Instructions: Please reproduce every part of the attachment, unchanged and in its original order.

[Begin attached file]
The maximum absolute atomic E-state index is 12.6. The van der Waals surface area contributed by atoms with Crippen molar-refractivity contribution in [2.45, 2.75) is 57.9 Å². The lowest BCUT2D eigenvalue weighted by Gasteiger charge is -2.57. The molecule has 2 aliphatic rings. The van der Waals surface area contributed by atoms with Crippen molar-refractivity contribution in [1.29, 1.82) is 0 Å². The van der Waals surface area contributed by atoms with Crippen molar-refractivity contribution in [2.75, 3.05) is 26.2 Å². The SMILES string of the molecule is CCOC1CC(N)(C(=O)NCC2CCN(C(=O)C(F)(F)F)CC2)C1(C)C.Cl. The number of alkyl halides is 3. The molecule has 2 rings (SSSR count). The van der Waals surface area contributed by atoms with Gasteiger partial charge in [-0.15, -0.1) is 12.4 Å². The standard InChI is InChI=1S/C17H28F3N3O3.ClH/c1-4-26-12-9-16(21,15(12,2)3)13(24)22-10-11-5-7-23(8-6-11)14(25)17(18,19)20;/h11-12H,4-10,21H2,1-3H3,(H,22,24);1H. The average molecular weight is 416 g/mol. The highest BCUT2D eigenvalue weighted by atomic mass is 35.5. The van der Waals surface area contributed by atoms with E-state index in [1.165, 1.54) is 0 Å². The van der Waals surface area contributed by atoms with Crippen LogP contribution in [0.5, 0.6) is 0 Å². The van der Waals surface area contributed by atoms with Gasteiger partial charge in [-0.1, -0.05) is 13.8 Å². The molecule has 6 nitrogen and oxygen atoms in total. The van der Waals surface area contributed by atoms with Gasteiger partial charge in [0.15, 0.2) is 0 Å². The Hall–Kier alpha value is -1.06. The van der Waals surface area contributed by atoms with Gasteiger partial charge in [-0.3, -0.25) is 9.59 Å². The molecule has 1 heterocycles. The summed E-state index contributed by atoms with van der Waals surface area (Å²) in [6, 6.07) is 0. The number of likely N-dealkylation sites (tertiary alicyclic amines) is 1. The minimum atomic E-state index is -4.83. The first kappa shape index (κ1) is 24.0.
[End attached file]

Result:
The maximum absolute atomic E-state index is 12.6. The van der Waals surface area contributed by atoms with Crippen molar-refractivity contribution in [2.45, 2.75) is 57.9 Å². The lowest BCUT2D eigenvalue weighted by Gasteiger charge is -2.57. The molecule has 2 aliphatic rings. The van der Waals surface area contributed by atoms with Crippen molar-refractivity contribution in [1.29, 1.82) is 0 Å². The van der Waals surface area contributed by atoms with Crippen molar-refractivity contribution in [2.75, 3.05) is 26.2 Å². The SMILES string of the molecule is CCOC1CC(N)(C(=O)NCC2CCN(C(=O)C(F)(F)F)CC2)C1(C)C.Cl. The number of alkyl halides is 3. The molecule has 2 rings (SSSR count). The van der Waals surface area contributed by atoms with Gasteiger partial charge in [-0.15, -0.1) is 12.4 Å². The standard InChI is InChI=1S/C17H28F3N3O3.ClH/c1-4-26-12-9-16(21,15(12,2)3)13(24)22-10-11-5-7-23(8-6-11)14(25)17(18,19)20;/h11-12H,4-10,21H2,1-3H3,(H,22,24);1H. The average molecular weight is 416 g/mol. The highest BCUT2D eigenvalue weighted by atomic mass is 35.5. The van der Waals surface area contributed by atoms with E-state index in [1.165, 1.54) is 0 Å². The van der Waals surface area contributed by atoms with Crippen LogP contribution in [0.5, 0.6) is 0 Å². The van der Waals surface area contributed by atoms with Gasteiger partial charge in [-0.1, -0.05) is 13.8 Å². The molecule has 6 nitrogen and oxygen atoms in total. The van der Waals surface area contributed by atoms with Gasteiger partial charge in [0.15, 0.2) is 0 Å². The Hall–Kier alpha value is -1.06. The van der Waals surface area contributed by atoms with Gasteiger partial charge in [-0.3, -0.25) is 9.59 Å². The molecule has 1 heterocycles. The summed E-state index contributed by atoms with van der Waals surface area (Å²) in [6, 6.07) is 0. The number of likely N-dealkylation sites (tertiary alicyclic amines) is 1. The minimum atomic E-state index is -4.83. The first kappa shape index (κ1) is 24.0.